The optimal website

The optimal website—structure, design, and content.

The optimal website—structure, design, and content. As with every offer, a website is also about the questions: Who do you want to offer something for and in what form?

Defined target or requirement group, structure and design, structuring and user-friendliness of the content determine the success or failure of a website.

The first impression

As with a personal encounter, the first impression is crucial: the visitor has found the website. Does he belong to the target group and does he read on? Does he stay on the website, does he get information there and navigate further in the menu? Or does he go straight to another website. There is often no second chance.

In order for your website to be successful, you need to consider the target audience, as well as plan the content and design. The website should look modern, harmonious and the visitor must find what he was looking for on the pages.

Visitor numbers, length of stay, downloads and their changes over time provide valuable information as to whether and how intensively the visitors of your website deal with the content offered. The statistics provide the facts for this.

Who should visit my website?

“Our offer is suitable for everyone!” This motto doesn’t get you anywhere, you don’t reach anyone with it. This approach wastes every chance, since a message for the “target group ALL” has to be formulated in far too general terms and is therefore meaningless. One fears that too many potentially interested parties will be excluded from the outset.

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Ask yourself, who wants my information? Who may be interested? Who needs my offer? Imagine the typical interested parties of your offer: age, profession, interests, values, needs, family environment. This allows you to narrow down and define your target group, making the offer more targeted.

How is the website built?

Header, colors and color combination, photos, illustrations, navigation and arrangement give a first impression. The navigation should be a good structuring of the content, a sorting of the topics, the meaningful arrangement in an understandable order. The texts are divided into meaningful sections with headings and subheadings.

The design is the door opener for the content.

What content do I want to put on the website?
If interest has been aroused, the user surfs through the website. If the content remains interesting, they delve into the topic, click on the links and downloads even bookmark it.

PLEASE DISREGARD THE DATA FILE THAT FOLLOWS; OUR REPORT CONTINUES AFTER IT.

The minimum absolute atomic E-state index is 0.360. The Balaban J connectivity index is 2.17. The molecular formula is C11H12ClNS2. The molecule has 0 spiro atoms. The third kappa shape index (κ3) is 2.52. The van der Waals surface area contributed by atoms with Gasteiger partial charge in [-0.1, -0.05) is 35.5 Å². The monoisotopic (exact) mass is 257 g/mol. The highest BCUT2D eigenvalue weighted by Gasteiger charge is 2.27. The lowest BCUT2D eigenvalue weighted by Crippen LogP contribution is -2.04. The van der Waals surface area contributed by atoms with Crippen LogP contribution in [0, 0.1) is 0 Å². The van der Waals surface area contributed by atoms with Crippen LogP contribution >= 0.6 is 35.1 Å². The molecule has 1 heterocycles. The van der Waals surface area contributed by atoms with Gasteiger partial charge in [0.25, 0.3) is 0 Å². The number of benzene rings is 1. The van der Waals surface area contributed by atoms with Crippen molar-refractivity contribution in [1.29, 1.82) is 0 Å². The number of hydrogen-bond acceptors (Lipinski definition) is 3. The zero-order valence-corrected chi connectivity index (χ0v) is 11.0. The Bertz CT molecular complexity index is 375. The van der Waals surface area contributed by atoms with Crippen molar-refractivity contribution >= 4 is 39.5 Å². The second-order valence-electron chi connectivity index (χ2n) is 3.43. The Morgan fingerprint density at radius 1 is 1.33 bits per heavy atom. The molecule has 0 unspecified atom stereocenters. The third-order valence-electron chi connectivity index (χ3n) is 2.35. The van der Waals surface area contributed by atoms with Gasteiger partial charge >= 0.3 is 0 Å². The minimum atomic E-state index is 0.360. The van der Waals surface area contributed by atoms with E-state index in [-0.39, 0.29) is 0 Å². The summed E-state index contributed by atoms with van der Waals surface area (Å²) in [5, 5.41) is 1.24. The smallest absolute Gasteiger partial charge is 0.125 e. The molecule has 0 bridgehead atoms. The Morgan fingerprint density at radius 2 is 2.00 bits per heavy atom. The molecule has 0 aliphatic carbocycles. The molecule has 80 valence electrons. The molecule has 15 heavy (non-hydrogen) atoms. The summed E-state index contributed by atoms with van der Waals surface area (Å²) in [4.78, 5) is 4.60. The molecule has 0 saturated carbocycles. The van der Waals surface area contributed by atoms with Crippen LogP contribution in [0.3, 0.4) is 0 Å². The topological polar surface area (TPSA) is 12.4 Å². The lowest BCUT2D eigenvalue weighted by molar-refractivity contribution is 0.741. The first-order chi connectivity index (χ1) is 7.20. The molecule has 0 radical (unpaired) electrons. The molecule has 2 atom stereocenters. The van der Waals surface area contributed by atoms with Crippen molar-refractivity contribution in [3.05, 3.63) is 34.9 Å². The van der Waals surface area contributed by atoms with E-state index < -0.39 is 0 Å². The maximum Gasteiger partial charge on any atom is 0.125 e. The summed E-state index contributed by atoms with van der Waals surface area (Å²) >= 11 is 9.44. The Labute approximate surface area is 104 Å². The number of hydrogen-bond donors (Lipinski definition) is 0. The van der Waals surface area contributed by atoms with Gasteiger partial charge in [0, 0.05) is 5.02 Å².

The considerations should be based on the user group . Think about what you want to report, tell or inform about. What content is interesting for your readers? What should you think about?

What would you like to encourage? What content would you like to deliver? What can be interesting for your target group? What needs can you cover with your content? Is the content even up to date? In what style of writing do you address your visitors so that they pay attention and stay with you?

This is how websites are perceived

Printed and digital content is perceived and read differently:

  • A website is not read intensively, it is scanned, skimmed over. Screen reading is tiring – we read online 25% slower than print. The text should therefore be more structured and shorter.
  • The user can switch to other websites with more interesting content in a few clicks, there are many competing options. Content and form must therefore be exciting, up-to-date and interesting.
  • Users stay “on task” for less time online. There is less time to captivate the reader of a website and convince them “the content is relevant and helpful to me!”. Therefore, the most important thing should come first.
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How can you go about maintaining the website?

A good method is to divide the procedure into work steps; these can also be taken over by different people.

  1. The authors write the articles, the content. What should and can be reported on? Who has a good and interesting writing? Who was there and can tell about it?
  2. The contributions are collected, viewed, possibly revised and sorted by the supplier, and photos and illustrations are searched for or requested.
  3. The webmaster puts the content on the website, he takes into account the structure, the structure, makes everything look good, structured and user-friendly.

All those involved should occasionally hold a joint review: Are the target groups being addressed? Have the target groups changed? Are the goals still relevant? Are they recognizable on the website? Is the website visually appealing?

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